Stock Market Analysis: Colder Winter for Midsize Companies

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When the Covid-19 hit, a record number of companies, many already existing for more than 50 years, had no other options but to file for bankruptcy. Many of those companies are midsize companies.


Before I show some numbers as evidence, let me first give a definition of big / midsize / small companies. Considering the U.S. stock exchanges by market value, the top 30% and bottom 30% are big and small companies, while the middle 40% are midsize companies.


Data suggests that a storm has been brewing for midsize companies over the past 50 years. In every successive decade since 1970~1979, the annual growth rates of assets, sales and profits have been declining for midsize companies.


Sales is the top-line number in income statements and indicates the market size for the company’s products and services. Sales growth indicates whether the company’s business is growing or declining. Asset growth shows whether the company is increasing or decreasing its total resource deployment. Profits is the bottom-line number in income statements and shows whether the company is generating a net surplus in its operations. The surplus is used to finance further growth and pay dividends to shareholders.


In terms of sales, assets and profits, the average growth rate for midsize companies in the U.S. kept declining for the past 3 decades.

  • For average sales, the number was 13% in the 1970s, 10% in the 1980s, 11% in 1990s, 8% again in the 2000s, and finally 7 % in the 2010s.
  • For average assets, the number was 10% in the 1970s, 8% in the 1980s, 7% in 1990s, 5% again in the 2000s, and finally 4 % in the 2010s.
  • For average profits, the number was 16% in the 1970s, 6% in the 1980s, 8% in 1990s, 6% again in the 2000s, and finally 5 % in the 2010s.

As can be observed, the growth rate in each of the 3 measures has declined over the past 50 years and was lowest during the 2010s, despite that period is believed as a decade of economic recovery. This last decade showed rising population, decreasing interest rates, growth in the hourly wage and household income, improving education attainment, and growing GDP. One would expect those factors to have enabled rapid growth for corporations, yet such growth seems to have bypassed the midsize companies.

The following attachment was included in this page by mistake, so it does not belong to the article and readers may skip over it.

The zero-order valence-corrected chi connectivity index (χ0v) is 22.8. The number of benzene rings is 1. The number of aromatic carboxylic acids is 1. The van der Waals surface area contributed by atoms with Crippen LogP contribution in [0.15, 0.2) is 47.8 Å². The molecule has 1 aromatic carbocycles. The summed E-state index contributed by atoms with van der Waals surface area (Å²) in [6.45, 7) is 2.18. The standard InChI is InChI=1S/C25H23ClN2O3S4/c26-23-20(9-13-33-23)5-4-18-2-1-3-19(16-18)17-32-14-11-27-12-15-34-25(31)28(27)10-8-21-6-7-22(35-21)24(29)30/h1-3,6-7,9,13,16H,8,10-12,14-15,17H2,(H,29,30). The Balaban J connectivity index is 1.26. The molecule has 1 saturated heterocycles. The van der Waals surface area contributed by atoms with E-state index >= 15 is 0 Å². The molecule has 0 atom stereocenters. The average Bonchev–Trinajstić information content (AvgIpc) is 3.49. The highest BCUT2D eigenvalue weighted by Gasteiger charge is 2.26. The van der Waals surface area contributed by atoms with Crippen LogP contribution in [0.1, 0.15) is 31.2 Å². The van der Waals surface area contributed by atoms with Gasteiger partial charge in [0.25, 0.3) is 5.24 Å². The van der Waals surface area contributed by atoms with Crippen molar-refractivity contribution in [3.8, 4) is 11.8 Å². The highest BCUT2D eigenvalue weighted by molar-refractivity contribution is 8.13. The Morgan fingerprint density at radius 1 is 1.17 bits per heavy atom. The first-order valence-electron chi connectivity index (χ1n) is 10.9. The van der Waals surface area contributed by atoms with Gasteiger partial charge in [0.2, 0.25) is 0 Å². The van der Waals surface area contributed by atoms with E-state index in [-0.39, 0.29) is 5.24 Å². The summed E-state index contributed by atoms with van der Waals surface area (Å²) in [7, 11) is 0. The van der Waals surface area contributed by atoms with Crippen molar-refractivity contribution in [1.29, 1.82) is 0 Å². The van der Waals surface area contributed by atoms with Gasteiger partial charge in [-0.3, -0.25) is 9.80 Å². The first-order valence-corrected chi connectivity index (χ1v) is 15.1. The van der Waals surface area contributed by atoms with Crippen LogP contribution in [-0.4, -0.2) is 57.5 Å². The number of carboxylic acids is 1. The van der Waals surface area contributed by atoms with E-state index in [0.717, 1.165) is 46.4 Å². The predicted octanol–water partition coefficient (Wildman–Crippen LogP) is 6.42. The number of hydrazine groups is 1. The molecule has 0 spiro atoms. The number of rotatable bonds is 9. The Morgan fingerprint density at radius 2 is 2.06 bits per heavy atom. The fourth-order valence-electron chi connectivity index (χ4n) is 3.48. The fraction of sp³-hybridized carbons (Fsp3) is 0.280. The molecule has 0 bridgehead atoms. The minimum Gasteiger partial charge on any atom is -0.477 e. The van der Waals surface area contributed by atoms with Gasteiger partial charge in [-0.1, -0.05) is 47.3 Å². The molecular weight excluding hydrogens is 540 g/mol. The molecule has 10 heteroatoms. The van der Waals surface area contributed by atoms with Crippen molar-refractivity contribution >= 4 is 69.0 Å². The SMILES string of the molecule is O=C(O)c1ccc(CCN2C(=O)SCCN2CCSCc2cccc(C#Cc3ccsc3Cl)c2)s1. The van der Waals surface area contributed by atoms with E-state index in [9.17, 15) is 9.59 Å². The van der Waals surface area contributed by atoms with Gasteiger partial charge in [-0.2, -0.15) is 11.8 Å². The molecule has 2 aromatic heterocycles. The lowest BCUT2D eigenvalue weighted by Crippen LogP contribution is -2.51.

Why are midsize companies facing difficulties despite the overall economy is good?


It’s not easy to pinpoint the exact reason why midsize companies haven’t benefited from the past decade’s economic progress, but we do have some hypotheses.


One plausible reason is that businesses that could scale their virtual operations without the need for physical assets benefited the most from technological progress and economic conditions. As a result, digital disruptors like Amazon, Airbnb and Uber ate into the growth and margins of midsize companies’ business. Amazon needed large infrastructures, but it could integrate across physical and virtual platforms seamlessly, disrupting many businesses simultaneously. In contrast, midsize companies, especially those like hotel chains and retail stores that operate with physical assets and infrastructure, lacked not only the dynamism of small companies but also the R&D investment and scaling capabilities of large companies. Furthermore, the last decade was a winner takes-all-economy, with large companies like Amazon and Apple getting even bigger. 


Simply put, big companies are killing midsize companies.


During the 2010~2019 period, 39,8% of midsize companies reported a loss, 33% reported year-on-year decreases in sales, and 47% reported declines in annual profit. The average earning-to-price ratio was negative 3.86%. The average return on assets was also negative 2.36%. The median change in return on equity was negative 4.04%. These results indicate that midsize companies increasingly struggled in the last decade despite the stable and growth-conducive economic conditions.


In 2020, the cold winter became even colder for midsize companies.


Although some midsize companies haven’t released their annual report for 2020 yet, the result is expected to be bad, very bad. 


Another financial distress indicator, the number of bankruptcies filed by midsize companies, has spiked in 2020. To illustrate, during the 2010~2019 period, the average number of bankruptcies filed every year is 13.2 on average. But in 2020, this number was 43. This  is a 226% increase from the annual average! 


The bankrupt companies in 2020 include well-known retail stores like J.C. Penney, Pier 1 Imports, Tailored Brands and Ascena Retail. The other large industry groups filing for bankruptcy include oil and gas companies, such as Gulfport Energy, and travel corporations, such as Hertz. Bankruptcy filings would have been even higher if not for the U.S. government’s $2.2 trillion dollar stimulus plan, which included $500 billion earmarked for public corporations.


In summary, despite its low interest rates and stable economic environment, the most recent decade witnessed the slowest growth among midsize companies and a continual deterioration of their financial performance. The U.S. stock market may seem booming right now, but the midsize companies are starving. And this will continue.